Employee engagement: There have been many words for the concept over the years. Back in the 90s, it was “Be Proactive.” Earlier, it was any of these: Take initiative;
get your head in the game; play to win, don’t play not to lose; apply yourself; buy the ticket, take the ride; grab the bull by the horns; once more into the breach; honest day’s work for honest day’s pay; mindfulness; engage!
The concept is clear: Get fully involved in the task. Engaged employees are not just going through the motions until they can do something else. They are not distracted. They are here, now, personally immersed in doing what they are doing. Managers have been trying to get others fully engaged as long as there has been management.
So what gets in the way? The same-old: distractions (there’s always something easier and more compelling), excuses (obstacles that either provided a reason to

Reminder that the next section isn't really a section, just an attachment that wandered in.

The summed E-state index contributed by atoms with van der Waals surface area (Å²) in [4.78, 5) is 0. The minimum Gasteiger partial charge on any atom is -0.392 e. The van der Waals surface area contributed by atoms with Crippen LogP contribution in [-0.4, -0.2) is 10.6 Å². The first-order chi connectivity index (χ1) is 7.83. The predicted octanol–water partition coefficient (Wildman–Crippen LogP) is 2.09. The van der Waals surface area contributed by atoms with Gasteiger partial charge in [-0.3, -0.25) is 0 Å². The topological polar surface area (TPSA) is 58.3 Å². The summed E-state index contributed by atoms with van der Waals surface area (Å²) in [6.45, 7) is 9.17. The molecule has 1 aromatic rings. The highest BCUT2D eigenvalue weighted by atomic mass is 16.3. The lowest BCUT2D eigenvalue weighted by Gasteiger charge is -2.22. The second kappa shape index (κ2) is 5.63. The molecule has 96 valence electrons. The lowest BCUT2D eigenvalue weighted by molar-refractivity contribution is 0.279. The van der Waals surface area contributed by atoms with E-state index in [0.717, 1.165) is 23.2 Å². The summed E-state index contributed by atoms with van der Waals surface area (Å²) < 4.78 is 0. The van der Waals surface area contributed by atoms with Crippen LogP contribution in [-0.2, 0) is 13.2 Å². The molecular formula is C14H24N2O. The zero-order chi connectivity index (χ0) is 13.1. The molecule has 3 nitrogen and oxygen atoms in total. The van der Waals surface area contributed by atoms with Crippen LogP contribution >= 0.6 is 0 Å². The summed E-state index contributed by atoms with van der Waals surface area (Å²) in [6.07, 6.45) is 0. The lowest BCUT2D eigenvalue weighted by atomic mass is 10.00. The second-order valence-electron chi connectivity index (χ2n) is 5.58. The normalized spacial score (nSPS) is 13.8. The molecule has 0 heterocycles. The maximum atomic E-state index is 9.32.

check out), disincentives/wrong incentives (management measures and rewards the wrong things), and sometimes, issues of character.
Intel constructs powerful agenda for new initiatives
By Danielle Lee
Despite lofty positions on various best-of corporate responsibility and sustainability rankings, including the No. 1 slot on CRO’s 100 Best Corporate Citizens 2008 list, chip maker Intel—led in its CR efforts by Dave Stangis, its Director of Corporate Responsibility—believes its efforts are still a work in progress.
These planned improvements come at a time when various antitrust lawsuits against the company and an anti-competition investigation recently launched by the U.S. Federal Trade Commission (FTC) reach critical mass.
A Hallmark for Intel
Stangis appreciates how far Intel has come and where it needs to go. With 12 years at the Santa Clara, Calif., technology firm, beginning in an environmental, health and safety capacity, Stangis discussed Intel’s corporate responsibility accomplishments, challenges and priorities.
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